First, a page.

Critical Design Response
As a graphic designer, we have to consider what type of designer we want to be, to consider our ethics, our morals, realising the power and influence we have in the world. Would you design for a cigarette company knowing the devastating effects of smoking just because it’s good money? It is morally and ethically wrong, yet we currently live in a difficult world where turning down money is getting harder and harder. Considering the current world we live in while also considering this idea of graphic designers having an immense power to influence and persuade audiences. Graphic designers should be using their powers to create good, create change, it is our obligation.
The problem with having an attitude towards potentially morally wrong design is that, as much as that is important to always design for good, sadly it does not always pay the bills. Do you consistently design for good regardless of the self-sacrifice or do you sell your soul to the devil to keep a roof over your head?
This idea led me to think of a recent Twitter thread by graphic designer Craig Oldham, a prominent and widely known graphic designer and author. The thread discusses the recent Burger King rebrand by JKR. After the launch of the new Burger King rebrand, there was an eruption of graphic designers across social media showing their love and absolute awe of the rebrand.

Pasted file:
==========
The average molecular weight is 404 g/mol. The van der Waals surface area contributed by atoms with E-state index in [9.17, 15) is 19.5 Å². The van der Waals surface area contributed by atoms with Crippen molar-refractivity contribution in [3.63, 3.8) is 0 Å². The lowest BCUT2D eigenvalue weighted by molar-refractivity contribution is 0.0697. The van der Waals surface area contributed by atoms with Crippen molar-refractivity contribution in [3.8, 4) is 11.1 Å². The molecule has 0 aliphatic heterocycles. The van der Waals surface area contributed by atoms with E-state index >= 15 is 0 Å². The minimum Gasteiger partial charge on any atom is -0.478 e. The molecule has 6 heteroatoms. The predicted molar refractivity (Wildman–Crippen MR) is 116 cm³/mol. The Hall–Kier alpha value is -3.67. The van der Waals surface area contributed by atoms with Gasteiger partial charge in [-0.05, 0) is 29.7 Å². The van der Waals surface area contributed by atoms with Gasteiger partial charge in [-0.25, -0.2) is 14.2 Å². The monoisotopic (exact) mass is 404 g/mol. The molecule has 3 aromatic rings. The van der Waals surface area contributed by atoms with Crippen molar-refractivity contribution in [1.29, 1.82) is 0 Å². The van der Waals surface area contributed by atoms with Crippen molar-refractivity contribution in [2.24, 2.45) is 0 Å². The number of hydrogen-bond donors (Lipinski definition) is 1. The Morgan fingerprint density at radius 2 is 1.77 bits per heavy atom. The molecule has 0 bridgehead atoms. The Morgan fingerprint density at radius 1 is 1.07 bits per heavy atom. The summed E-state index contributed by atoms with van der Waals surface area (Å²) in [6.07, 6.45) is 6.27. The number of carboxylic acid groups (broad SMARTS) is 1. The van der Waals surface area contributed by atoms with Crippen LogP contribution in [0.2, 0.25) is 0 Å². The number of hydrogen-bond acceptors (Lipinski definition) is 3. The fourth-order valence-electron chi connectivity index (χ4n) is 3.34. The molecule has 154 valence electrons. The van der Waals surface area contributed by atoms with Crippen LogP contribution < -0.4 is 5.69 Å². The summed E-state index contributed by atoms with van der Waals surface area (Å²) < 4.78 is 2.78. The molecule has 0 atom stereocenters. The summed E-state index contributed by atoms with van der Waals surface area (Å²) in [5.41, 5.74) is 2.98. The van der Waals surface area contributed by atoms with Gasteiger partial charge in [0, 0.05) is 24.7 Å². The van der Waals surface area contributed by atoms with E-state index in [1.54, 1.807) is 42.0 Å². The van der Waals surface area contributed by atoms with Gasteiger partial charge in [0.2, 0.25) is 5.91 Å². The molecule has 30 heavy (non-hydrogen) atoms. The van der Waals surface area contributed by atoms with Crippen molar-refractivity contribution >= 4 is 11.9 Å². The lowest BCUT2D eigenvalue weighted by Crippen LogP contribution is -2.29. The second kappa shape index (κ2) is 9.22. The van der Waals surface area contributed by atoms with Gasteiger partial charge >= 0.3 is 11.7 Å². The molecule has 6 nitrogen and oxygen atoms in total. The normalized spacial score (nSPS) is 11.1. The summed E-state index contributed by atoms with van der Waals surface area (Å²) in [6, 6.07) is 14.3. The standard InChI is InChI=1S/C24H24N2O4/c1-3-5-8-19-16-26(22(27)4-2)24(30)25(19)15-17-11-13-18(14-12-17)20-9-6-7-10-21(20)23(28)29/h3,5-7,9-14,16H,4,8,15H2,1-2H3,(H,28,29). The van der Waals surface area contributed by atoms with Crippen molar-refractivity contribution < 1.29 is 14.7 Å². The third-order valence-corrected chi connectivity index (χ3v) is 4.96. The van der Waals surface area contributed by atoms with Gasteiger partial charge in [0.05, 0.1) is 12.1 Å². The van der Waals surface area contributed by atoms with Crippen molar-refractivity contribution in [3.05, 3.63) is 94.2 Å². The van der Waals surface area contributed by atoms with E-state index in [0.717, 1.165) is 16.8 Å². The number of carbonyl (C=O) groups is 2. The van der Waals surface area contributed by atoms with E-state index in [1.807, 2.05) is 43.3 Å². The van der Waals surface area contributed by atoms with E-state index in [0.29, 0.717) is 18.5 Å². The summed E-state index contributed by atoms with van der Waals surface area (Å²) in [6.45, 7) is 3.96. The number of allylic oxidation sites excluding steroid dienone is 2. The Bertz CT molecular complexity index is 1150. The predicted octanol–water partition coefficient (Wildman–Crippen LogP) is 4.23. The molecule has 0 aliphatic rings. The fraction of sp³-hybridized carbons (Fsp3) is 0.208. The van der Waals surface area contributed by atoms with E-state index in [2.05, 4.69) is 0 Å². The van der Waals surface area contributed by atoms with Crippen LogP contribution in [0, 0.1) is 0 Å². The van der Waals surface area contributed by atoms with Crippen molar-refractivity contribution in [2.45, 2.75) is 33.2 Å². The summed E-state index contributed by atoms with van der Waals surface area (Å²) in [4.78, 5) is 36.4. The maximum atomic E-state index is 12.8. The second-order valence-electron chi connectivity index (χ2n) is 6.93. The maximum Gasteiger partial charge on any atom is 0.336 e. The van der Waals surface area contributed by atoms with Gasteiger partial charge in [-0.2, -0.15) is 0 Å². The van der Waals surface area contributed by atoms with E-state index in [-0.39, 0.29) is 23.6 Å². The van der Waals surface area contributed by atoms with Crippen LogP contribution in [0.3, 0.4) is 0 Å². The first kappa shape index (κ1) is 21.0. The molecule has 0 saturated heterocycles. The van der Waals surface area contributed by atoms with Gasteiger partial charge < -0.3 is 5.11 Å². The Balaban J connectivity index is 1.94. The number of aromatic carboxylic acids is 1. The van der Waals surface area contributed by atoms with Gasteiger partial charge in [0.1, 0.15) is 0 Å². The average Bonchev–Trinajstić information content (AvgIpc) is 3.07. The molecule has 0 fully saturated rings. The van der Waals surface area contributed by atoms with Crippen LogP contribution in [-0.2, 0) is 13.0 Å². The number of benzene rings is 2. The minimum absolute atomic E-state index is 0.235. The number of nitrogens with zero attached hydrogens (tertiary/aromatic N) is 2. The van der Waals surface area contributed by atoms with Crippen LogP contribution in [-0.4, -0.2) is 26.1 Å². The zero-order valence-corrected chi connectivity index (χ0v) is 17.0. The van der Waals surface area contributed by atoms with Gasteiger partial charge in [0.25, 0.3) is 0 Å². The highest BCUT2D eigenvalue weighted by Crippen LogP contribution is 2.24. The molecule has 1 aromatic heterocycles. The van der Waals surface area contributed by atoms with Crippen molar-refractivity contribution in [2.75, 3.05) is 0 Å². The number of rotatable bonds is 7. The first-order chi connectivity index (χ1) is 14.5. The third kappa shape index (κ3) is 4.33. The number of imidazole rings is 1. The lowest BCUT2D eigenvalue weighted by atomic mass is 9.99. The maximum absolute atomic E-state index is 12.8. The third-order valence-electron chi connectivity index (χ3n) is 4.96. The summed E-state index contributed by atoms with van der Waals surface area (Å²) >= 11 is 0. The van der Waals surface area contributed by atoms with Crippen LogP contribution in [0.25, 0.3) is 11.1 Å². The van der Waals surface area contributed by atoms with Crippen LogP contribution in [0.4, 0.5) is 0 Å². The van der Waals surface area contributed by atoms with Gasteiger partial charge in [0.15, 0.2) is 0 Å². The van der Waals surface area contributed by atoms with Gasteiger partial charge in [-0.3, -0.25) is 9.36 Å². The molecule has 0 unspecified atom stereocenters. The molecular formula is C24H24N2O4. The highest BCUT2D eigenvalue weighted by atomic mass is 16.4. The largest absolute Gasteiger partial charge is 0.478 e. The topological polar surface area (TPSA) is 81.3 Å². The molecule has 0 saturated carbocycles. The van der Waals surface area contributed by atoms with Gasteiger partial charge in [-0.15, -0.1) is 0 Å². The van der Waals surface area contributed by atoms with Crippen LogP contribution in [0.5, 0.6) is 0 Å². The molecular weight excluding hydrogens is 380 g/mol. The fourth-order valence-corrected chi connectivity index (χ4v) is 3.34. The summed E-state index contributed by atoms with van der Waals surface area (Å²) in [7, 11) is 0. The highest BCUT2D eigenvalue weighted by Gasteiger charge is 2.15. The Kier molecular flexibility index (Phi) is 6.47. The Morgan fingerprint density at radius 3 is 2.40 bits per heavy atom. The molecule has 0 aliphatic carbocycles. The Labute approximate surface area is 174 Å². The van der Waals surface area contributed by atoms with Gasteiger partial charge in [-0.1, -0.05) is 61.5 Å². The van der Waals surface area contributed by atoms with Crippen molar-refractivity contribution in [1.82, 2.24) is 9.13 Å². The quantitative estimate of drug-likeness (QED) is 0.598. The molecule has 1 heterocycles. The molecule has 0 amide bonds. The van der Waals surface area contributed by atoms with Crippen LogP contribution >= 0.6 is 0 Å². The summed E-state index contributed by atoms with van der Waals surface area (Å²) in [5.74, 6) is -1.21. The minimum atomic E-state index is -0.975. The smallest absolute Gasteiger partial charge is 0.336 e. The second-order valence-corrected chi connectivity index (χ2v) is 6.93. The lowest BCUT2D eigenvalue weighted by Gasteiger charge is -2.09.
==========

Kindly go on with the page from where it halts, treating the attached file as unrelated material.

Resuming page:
This tweet really resonated with me, It truly made me again consider my role as a graphic designer and the influence we have. But not only that but what work do I want to put out into the world, how do I want to be perceived by others? Oldham is directly criticising the design community, not the quality of the rebrand, asking if he is still allowed to be ‘Part of the gang’ almost, because he completely disagrees that a rebrand of a fast-food chain is something to be celebrated. Which I fully agree with, I am not discounting the great work that the designers of this rebrand achieved, but simply posing the question to the design community, is this really what we should be celebrating? As it is no myth that fast food companies play a major part in global climate change & human health issues, due to the nature of their business.
For the critical design response, the idea is to take the Burger King visual identity, the playful look and feel of it and reapply it to climate change in an animated video. By showing this visual identity placed onto a completely different context (from fast-food chain to climate change), the aim is to show the audience that just because something looks good, does not mean it does good. It will celebrate the great work that the designers of the rebrand did, but with a backhanded satyrical approach and tone to it with the aim of asking the design community to think more critically about the work they celebrate and think beyond what the work simply looks like.
It needs to made clear, this project holds no financial gain to myself or others, it is simply a celebration of how incredible designers can make anything appear good. Its sole purpose is to pose a question, start a conversation, turn some heads, make you laugh or piss you off. Enjoy!